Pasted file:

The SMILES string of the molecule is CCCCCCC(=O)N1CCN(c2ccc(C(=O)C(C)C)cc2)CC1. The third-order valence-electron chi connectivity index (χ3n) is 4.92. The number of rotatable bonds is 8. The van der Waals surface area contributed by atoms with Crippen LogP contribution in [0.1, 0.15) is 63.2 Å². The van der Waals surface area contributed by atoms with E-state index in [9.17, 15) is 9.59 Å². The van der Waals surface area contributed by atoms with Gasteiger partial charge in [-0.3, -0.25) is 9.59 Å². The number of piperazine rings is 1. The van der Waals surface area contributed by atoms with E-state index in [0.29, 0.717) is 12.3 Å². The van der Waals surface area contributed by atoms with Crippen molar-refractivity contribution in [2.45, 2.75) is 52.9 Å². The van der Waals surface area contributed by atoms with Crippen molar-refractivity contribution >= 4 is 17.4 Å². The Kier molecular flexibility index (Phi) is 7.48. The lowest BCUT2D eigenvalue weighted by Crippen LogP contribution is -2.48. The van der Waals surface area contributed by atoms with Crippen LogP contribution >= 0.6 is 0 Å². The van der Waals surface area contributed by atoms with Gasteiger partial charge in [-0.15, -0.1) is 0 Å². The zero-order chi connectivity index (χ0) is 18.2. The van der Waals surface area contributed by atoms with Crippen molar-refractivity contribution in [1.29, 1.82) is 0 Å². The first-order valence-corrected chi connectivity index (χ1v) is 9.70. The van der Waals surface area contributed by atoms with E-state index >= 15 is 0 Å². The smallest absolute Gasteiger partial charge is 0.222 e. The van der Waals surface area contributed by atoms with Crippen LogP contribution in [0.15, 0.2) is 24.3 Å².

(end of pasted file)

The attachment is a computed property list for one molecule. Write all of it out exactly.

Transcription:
The SMILES string of the molecule is CCCCCCC(=O)N1CCN(c2ccc(C(=O)C(C)C)cc2)CC1. The third-order valence-electron chi connectivity index (χ3n) is 4.92. The number of rotatable bonds is 8. The van der Waals surface area contributed by atoms with Crippen LogP contribution in [0.1, 0.15) is 63.2 Å². The van der Waals surface area contributed by atoms with E-state index in [9.17, 15) is 9.59 Å². The van der Waals surface area contributed by atoms with Gasteiger partial charge in [-0.3, -0.25) is 9.59 Å². The number of piperazine rings is 1. The van der Waals surface area contributed by atoms with E-state index in [0.29, 0.717) is 12.3 Å². The van der Waals surface area contributed by atoms with Crippen molar-refractivity contribution in [2.45, 2.75) is 52.9 Å². The van der Waals surface area contributed by atoms with Crippen molar-refractivity contribution >= 4 is 17.4 Å². The Kier molecular flexibility index (Phi) is 7.48. The lowest BCUT2D eigenvalue weighted by Crippen LogP contribution is -2.48. The van der Waals surface area contributed by atoms with Crippen LogP contribution >= 0.6 is 0 Å². The van der Waals surface area contributed by atoms with Gasteiger partial charge in [-0.15, -0.1) is 0 Å². The zero-order chi connectivity index (χ0) is 18.2. The van der Waals surface area contributed by atoms with Crippen molar-refractivity contribution in [1.29, 1.82) is 0 Å². The first-order valence-corrected chi connectivity index (χ1v) is 9.70. The van der Waals surface area contributed by atoms with E-state index >= 15 is 0 Å². The smallest absolute Gasteiger partial charge is 0.222 e. The van der Waals surface area contributed by atoms with Crippen LogP contribution in [0.15, 0.2) is 24.3 Å².